It’s time to publish your disaster.
Make it quick, distasteful, full of employees
Stuffing envelopes with their tongues,
Flicking their fingers at their teeth.
I read thirteen sonnets to the chickens
Hiding under the cackling stairs.
I suppose the crickets hear something too,
And then make some noise, applause
Or a calling out for critique.
Those poor legs, crusaders
Underneath the fourteenth line
Of a really lame iamb.
The disaster was something,
And then it was nothing.
Falling through the staircase, a bomb,
A boat – a simple sea dried up like a bee.
And then everyone spoke about it
Until their teeth fell out like cotton
And all words were mush, not dead,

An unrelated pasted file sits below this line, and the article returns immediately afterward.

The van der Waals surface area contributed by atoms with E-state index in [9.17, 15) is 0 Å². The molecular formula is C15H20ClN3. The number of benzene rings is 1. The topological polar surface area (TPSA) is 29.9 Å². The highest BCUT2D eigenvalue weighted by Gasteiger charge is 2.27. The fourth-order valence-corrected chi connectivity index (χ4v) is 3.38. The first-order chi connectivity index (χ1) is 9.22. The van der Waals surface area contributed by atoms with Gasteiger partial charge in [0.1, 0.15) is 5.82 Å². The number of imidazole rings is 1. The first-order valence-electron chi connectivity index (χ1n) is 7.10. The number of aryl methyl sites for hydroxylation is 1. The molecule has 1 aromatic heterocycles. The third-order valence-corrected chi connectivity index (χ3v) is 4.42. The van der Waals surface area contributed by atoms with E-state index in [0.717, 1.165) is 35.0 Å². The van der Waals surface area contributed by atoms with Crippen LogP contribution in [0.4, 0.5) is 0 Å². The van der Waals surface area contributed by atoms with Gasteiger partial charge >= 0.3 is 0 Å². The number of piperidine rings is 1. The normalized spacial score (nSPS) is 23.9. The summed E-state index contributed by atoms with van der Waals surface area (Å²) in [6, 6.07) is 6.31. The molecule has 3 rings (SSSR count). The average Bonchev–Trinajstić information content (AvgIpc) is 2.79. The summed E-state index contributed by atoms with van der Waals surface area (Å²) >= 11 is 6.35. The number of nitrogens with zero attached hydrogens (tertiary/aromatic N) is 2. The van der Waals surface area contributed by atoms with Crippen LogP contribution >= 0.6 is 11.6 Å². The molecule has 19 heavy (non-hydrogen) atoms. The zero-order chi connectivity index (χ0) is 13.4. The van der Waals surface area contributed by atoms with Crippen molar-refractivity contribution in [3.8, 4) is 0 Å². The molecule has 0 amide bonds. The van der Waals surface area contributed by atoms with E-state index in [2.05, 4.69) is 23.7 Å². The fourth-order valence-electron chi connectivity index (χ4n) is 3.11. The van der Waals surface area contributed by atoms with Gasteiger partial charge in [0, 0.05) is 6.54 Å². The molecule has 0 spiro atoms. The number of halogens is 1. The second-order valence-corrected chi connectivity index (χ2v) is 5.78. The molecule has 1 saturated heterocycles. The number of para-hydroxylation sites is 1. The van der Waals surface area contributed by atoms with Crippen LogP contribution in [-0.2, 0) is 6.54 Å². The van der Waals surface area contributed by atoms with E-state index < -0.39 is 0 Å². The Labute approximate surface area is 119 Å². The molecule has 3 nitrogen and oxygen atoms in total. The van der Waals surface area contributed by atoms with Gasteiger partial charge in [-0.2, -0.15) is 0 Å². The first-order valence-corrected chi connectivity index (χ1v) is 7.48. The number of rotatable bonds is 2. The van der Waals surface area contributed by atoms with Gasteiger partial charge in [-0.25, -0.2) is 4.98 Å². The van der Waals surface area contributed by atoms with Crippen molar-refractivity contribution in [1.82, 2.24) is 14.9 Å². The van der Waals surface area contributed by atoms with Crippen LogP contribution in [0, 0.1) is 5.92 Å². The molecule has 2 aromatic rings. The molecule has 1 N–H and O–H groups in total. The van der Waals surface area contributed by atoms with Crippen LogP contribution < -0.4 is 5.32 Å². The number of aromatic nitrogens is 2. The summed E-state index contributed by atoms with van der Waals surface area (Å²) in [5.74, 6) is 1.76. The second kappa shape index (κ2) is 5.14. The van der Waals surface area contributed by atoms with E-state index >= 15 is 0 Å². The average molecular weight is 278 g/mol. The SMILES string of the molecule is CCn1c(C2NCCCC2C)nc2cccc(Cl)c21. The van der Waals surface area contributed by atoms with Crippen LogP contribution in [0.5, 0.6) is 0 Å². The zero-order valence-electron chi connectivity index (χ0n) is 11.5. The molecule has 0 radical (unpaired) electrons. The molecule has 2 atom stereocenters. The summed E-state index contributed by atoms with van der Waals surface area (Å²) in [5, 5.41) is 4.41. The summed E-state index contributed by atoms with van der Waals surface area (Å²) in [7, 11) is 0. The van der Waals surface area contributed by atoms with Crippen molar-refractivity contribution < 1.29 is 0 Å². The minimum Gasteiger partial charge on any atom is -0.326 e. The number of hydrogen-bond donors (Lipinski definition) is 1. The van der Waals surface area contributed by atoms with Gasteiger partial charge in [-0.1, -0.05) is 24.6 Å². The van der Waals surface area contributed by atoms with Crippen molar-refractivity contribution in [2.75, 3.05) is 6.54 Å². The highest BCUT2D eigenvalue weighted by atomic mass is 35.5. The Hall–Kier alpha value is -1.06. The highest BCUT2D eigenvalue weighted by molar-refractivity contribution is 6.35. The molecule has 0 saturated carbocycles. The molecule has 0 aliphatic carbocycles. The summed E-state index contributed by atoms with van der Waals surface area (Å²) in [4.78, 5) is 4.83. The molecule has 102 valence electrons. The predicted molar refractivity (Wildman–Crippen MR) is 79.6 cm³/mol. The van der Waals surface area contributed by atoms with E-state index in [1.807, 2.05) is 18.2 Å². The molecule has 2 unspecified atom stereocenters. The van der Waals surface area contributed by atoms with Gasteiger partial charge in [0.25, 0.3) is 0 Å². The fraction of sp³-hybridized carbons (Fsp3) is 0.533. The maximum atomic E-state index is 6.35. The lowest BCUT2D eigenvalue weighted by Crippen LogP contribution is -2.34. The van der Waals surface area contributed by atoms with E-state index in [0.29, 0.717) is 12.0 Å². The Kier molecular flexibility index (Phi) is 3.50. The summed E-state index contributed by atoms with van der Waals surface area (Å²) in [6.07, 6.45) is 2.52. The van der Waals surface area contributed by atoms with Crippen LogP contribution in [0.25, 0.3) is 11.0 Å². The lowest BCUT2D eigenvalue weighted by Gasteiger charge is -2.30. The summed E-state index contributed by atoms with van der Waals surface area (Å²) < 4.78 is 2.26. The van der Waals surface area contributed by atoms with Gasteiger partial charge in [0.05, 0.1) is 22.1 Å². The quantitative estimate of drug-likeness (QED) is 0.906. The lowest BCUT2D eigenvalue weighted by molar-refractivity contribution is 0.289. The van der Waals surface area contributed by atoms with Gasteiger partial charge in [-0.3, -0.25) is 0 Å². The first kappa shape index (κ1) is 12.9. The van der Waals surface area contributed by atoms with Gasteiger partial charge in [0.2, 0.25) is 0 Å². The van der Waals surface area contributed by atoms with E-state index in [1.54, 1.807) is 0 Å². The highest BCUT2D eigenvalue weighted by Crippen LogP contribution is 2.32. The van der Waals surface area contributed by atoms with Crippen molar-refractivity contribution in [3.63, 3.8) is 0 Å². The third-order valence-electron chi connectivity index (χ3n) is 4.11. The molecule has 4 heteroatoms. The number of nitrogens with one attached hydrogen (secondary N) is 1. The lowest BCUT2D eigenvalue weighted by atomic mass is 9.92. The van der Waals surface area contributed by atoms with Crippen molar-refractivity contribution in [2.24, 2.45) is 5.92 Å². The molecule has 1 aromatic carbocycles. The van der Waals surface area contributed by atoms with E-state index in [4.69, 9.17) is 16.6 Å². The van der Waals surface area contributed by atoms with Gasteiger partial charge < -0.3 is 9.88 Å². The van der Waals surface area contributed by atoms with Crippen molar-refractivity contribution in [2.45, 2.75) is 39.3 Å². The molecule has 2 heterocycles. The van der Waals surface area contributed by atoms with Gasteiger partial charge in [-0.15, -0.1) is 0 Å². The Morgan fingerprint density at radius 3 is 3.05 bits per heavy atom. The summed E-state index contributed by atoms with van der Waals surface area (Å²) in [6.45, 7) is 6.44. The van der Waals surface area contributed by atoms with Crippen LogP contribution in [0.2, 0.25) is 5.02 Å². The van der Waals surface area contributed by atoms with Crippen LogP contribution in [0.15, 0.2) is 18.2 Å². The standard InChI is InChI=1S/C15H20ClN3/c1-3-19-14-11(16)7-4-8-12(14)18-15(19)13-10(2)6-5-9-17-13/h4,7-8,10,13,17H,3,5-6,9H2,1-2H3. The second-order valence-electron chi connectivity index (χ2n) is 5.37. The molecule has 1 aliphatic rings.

Just taking time off to regroup.
While waiting for two hours in a gas line
Where the station attendant abandoned
Ship, the people stomped on one another
With raging heads and red heartbeats.
After the explosion I took a pill
And fell asleep with my hair on fire.
Luckily, it rained. Luckily, my sleep
Was deep as a gash and I couldn’t smell
My dreams burn and crumb, blow
Away with the chicken-feathers
Up into the blue-hot air, my eyes
Glossed up like expensive color prints.